American parents shouldn't worry about this behavior or be afraid to baby their babies, Commons and Miller said. Parents should feel free to sleep with their infant children, to keep their toddlers nearby, perhaps on a mattress in the same room, and to comfort a baby when it cries.

"There are ways to grow up and be independent without putting babies through this trauma," Commons said. "My advice is to keep the kids secure so they can grow up and take some risks."

Besides fears of dependence, the pair said other factors have helped form our childrearing practices, including fears that children would interfere with sex if they shared their parents' room and doctors' concerns that a baby would be injured by a parent rolling on it if the parent and baby shared the bed. Additionally, the nation's growing wealth has helped the trend toward separation by giving families the means to buy larger homes with separate rooms for children.

The result, Commons and Miller said, is a nation that doesn't like caring for its own children, a violent nation marked by loose, nonphysical relationships.

"I think there's a real resistance in this culture to caring for children," Commons said. But "punishment and abandonment has never been a good way to get warm, caring, independent people."






Copyright 1998 President and Fellows of Harvard College


Quoting holly2468:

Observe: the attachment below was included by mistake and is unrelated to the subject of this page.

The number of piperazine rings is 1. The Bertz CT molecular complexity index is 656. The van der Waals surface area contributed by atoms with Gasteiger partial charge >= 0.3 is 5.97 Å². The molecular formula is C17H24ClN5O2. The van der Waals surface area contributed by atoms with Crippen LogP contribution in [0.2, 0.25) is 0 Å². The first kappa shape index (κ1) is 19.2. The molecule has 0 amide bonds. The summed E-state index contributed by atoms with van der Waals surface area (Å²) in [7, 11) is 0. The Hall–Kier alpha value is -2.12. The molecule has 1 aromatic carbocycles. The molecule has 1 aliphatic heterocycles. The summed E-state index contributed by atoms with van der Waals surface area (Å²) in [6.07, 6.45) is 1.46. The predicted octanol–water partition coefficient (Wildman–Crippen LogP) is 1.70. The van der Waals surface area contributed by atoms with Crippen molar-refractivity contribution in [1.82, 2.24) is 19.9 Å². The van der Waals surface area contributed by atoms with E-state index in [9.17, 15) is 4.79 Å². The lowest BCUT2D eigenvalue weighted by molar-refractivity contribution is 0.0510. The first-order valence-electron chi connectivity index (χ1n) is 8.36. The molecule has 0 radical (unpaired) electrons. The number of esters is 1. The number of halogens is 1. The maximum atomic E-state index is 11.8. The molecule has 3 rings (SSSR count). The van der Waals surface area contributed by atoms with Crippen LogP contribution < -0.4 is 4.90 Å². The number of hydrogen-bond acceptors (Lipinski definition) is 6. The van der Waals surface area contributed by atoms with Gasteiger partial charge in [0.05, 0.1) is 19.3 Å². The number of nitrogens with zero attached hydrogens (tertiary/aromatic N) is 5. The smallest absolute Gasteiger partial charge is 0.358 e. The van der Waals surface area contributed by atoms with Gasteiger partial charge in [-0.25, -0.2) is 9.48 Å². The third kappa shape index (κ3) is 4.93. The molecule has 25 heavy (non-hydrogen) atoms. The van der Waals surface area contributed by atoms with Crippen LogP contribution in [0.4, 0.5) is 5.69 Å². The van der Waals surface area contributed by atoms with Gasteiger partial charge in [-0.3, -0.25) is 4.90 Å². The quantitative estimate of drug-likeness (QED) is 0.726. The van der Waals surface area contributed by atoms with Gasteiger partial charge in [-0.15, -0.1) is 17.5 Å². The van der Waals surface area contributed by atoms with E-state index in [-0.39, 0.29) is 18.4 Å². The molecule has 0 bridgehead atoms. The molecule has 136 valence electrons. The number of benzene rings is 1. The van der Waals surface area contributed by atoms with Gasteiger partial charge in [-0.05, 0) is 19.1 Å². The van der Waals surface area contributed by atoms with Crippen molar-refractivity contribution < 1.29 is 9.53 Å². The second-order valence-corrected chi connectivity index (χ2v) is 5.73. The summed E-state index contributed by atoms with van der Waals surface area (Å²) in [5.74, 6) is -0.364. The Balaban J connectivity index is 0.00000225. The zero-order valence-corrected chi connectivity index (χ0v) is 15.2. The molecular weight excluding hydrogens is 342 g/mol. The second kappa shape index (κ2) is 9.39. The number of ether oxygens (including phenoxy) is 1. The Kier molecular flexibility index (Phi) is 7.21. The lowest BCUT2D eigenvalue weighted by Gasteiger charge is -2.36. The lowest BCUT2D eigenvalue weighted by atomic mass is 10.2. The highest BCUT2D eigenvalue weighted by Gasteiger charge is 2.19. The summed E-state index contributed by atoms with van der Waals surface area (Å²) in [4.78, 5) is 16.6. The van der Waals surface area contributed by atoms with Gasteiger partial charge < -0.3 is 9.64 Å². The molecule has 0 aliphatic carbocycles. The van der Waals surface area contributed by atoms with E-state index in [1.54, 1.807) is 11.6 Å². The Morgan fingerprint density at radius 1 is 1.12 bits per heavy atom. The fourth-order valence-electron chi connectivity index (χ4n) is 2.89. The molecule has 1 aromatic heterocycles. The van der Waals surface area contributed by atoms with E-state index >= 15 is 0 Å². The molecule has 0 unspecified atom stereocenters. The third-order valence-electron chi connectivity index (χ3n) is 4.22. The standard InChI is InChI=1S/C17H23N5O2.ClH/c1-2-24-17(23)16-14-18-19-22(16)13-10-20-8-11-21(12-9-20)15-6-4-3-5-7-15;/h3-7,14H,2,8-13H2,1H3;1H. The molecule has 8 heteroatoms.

Sounds like baby hasnt learned to self comfort. And I am going to fuss at you just a bit because this is a necessary skill our babes need to learn even if its hard on our hearts because in reality its their first step away from us. It is also so very necessary in case we get sick (contageous) or injured and cant hold them all the time as you do now.

So what to do..Do you have a bouncy seat? if not use his car seat and put him in it, sit him near where you are working and go about your business, washing dishes, dusting or folding laundry or one of the million other things we do in a day and talk to him constantly and touch him often.  Rub his legs touch his little face, coo at him, just as you would do if you were holding him.  Then day by day let him be a little further and further away and the interaction a little less each day.

I am also assuming he is sleeping with you.  Get him into his own crib mom!  He needs to learn to sleep in his own space and you need your rest and dad needs his wife back.

Good luck Aimee.  You can do this, you are a strong woman and a good mom.